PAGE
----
United States of America, Plaintiff-appellee, v. Brad Lee, Defendant-appellant, 955 F.2d 48 (9th Cir. 1992)Annotate this Case
Submitted Feb. 13, 1992. Decided Feb. 18, 1992
Before CANBY, WILLIAM A. NORRIS and LEAVY, Circuit Judges.
Brad Lee appeals his conviction at jury trial for conspiracy to possess with intent to distribute phencyclidine (PCP), in violation of 21 U.S.C. § 846, and possession with intent to distribute PCP, in violation of 21 U.S.C. § 841(a) (1).
Counsel for Lee filed a brief pursuant to Anders v. California, 386 U.S. 738 (1967), which identified one possible issue for review: whether there was sufficient evidence to support Lee's conviction. Lee filed a pro se brief on appeal contending that he was denied effective assistance of counsel. We have jurisdiction under 28 U.S.C. § 1291 and we grant counsel's request to withdraw and affirm the sentence.
We review the sufficiency of evidence to support a criminal conviction by viewing the evidence in the light most favorable to the prosecution and determining whether "any rational trier of fact could have found the essential elements of the crime beyond a reasonable doubt." United States v. Adler, 879 F.2d 491, 495 (9th Cir. 1989) (quoting Jackson v. Virginia, 443 U.S. 307, 318 (1979)) (emphasis in original). When reviewing the sufficiency of the evidence:
" [this court] must respect the exclusive province of the jury to determine the credibility of the witnesses, resolve evidentiary conflicts and draw reasonable inferences from proven facts, by assuming that the jury resolved all such matters in a manner which supports the verdict."
United States v. Goode, 814 F.2d 1353, 1355 (9th Cir. 1987) (quoting United States v. Ramos, 558 F.2d 545, 546 (9th Cir. 1977)).
Ample evidence introduced at trial supports the jury's conclusion that Lee was guilty of both the conspiracy and underlying offenses. Diane Taylor, a codefendant who pleaded guilty prior to trial, testified that on January 29, 1990 a person identified at trial as a Drug Enforcement Agency (DEA) informant met at her house with Lee and codefendant Donald Nolan. According to Taylor, the three men met in a front room of the house while she was in the rear of the house. She detected the odor of PCP and later observed a small container of PCP in the front room. She did not know to whom the PCP belonged. Taylor also overheard a telephone conversation between the DEA informant and a person she later learned was DEA Agent Jefferson in which the informant told Jefferson that the PCP was genuine. Taylor testified that Lee was with Nolan at her house on the morning of January 30, 1990 when Nolan made the final arrangement over the phone with Agent Jefferson to purchase PCP.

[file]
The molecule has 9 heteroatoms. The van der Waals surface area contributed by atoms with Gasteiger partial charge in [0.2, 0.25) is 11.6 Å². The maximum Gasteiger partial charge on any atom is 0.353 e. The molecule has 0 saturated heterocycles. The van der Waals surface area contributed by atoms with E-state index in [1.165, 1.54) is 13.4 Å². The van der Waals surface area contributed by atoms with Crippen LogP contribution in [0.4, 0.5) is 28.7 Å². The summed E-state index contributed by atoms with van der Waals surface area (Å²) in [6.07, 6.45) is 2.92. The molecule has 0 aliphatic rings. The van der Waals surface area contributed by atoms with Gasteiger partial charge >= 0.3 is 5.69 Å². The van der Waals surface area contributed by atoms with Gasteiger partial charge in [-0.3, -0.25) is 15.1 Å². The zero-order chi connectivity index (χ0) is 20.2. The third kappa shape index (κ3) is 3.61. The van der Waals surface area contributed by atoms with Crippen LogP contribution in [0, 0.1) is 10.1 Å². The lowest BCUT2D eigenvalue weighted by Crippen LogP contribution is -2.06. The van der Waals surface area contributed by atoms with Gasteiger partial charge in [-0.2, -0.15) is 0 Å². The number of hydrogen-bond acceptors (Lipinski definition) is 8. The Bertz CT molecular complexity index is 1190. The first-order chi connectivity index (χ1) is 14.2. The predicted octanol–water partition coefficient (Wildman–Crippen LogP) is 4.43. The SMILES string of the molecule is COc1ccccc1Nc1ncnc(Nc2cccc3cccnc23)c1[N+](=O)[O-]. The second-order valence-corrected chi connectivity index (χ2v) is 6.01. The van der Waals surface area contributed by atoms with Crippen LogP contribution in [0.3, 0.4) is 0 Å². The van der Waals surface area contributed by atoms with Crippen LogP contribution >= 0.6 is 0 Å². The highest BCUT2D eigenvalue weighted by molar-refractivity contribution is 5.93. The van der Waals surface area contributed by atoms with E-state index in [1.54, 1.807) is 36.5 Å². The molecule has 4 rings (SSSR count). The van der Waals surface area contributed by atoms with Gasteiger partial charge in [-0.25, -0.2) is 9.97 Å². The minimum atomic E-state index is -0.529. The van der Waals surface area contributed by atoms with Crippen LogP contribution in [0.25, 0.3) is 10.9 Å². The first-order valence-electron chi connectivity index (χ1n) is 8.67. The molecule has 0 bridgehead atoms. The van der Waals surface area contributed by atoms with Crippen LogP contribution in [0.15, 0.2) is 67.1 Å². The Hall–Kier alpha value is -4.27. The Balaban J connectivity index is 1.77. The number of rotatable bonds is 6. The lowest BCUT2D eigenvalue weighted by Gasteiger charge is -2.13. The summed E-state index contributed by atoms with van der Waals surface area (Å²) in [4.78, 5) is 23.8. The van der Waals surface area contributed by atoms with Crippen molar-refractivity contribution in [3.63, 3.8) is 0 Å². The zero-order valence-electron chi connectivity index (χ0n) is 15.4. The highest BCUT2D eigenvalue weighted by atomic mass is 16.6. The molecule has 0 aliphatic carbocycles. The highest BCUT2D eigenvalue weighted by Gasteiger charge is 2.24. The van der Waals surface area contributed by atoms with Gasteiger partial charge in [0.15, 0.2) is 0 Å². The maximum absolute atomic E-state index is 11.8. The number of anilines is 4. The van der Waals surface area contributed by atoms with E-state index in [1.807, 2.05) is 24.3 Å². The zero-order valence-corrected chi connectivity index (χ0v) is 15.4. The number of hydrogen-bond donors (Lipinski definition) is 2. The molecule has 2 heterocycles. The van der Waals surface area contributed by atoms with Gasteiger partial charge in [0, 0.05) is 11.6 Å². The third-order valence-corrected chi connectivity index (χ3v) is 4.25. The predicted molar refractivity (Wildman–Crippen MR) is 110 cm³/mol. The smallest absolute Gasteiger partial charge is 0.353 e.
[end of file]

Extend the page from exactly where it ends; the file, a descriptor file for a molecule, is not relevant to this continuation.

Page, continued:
Agent Jefferson testified that he arrived at Taylor's residence at the arranged time, at which point he was introduced to Lee by Taylor. In response to Agent Jefferson's query about the location of the PCP, Lee told him that Taylor was going to get him a sample. Lee also told the agent that the PCP was nearby and that the people who possessed it did not want to meet anyone else.
By questioning the sufficiency of the evidence, Lee appears to suggest that the testimony of Taylor and Agent Jefferson is not credible because Lee's version of events contradicts it. "Credibility determinations, however, are matters left to the trier of fact." United States v. Vasquez, 858 F.2d 1387, 1391 (9th Cir. 1988). In convicting Lee, the jury clearly found Taylor's and Jefferson's testimony credible. Therefore, we hold there was sufficient evidence to sustain Lee's conviction. See Adler, 879 F.2d at 497.
Lee contends that he was denied effective assistance of counsel because trial counsel failed to fully explore either an insanity or entrapment defense and because counsel failed to find any meritorious issues for appeal. Generally, we decline to review claims of ineffective assistance of counsel on direct appeal because facts outside the record, but necessary to the disposition of the claim, are not fully developed in the record on direct appeal. United States v. Laughlin, 933 F.2d 786, 788 (9th Cir. 1991). Such is the case here with regard to the allegations of ineffective assistance due to trial counsel's failure to pursue an insanity or entrapment defense. Trial counsel has had no opportunity to explain his actions regarding the failure to pursue either of these defense strategies. However, following our independent review of the record on appeal, we hold that the filing of an Anders brief on appeal did not constitute ineffective assistance of counsel.1
Counsel's motion to withdraw is GRANTED and the judgment is AFFIRMED.
The panel unanimously finds this case suitable for decision without oral argument. Fed. R. App. P. 34(a); 9th Cir.R. 34-4. Accordingly, Lee's request for oral argument is denied
This disposition is not appropriate for publication and may not be cited to or by the courts of this circuit except as provided by 9th Cir.R. 36-3
Lee's "Motion to File Supplement Brief" is denied. Lee's reliance on the Supreme Court's decision in Burns v. United States, 111 S. Ct. 2182 (1991) is inappropriate. Burns applies to cases in which the district court departed upward from the Guidelines sentencing range without prior notice to the defendant. Here, the district court did not depart from the applicable sentencing range. Further, Lee's assertion that the district court improperly enhanced his sentence without providing the notice required under 21 U.S.C. § 851 is also without merit. The government's failure to file an information pursuant to 21 U.S.C. § 851 did not bar the district court from sentencing Lee as a career offender under the provisions of the Guidelines. See United States v. McDougherty, 920 F.2d 569, 574 (9th Cir. 1990), cert denied, 111 S. Ct. 1119 (1991)
Lee's motion for substitution of counsel is denied.